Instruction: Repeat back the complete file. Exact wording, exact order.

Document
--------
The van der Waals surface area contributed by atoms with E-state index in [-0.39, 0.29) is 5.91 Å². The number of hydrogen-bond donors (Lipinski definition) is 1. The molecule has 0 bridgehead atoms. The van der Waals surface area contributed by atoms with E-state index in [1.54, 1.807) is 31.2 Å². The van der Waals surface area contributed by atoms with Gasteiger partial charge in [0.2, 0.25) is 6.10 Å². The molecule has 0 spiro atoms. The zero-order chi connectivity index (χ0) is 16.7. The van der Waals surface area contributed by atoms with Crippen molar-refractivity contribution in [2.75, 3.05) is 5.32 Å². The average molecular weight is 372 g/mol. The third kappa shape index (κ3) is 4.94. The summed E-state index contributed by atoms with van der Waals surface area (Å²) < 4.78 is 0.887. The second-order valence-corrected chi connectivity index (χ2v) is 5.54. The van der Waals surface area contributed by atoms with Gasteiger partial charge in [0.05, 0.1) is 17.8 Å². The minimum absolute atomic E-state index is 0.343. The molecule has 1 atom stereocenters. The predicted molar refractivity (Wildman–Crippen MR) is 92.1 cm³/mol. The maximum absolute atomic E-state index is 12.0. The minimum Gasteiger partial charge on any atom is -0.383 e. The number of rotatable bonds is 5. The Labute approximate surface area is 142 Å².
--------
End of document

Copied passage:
The van der Waals surface area contributed by atoms with E-state index in [-0.39, 0.29) is 5.91 Å². The number of hydrogen-bond donors (Lipinski definition) is 1. The molecule has 0 bridgehead atoms. The van der Waals surface area contributed by atoms with E-state index in [1.54, 1.807) is 31.2 Å². The van der Waals surface area contributed by atoms with Gasteiger partial charge in [0.2, 0.25) is 6.10 Å². The molecule has 0 spiro atoms. The zero-order chi connectivity index (χ0) is 16.7. The van der Waals surface area contributed by atoms with Crippen molar-refractivity contribution in [2.75, 3.05) is 5.32 Å². The average molecular weight is 372 g/mol. The third kappa shape index (κ3) is 4.94. The summed E-state index contributed by atoms with van der Waals surface area (Å²) < 4.78 is 0.887. The second-order valence-corrected chi connectivity index (χ2v) is 5.54. The van der Waals surface area contributed by atoms with Gasteiger partial charge in [0.05, 0.1) is 17.8 Å². The minimum absolute atomic E-state index is 0.343. The molecule has 1 atom stereocenters. The predicted molar refractivity (Wildman–Crippen MR) is 92.1 cm³/mol. The maximum absolute atomic E-state index is 12.0. The minimum Gasteiger partial charge on any atom is -0.383 e. The number of rotatable bonds is 5. The Labute approximate surface area is 142 Å².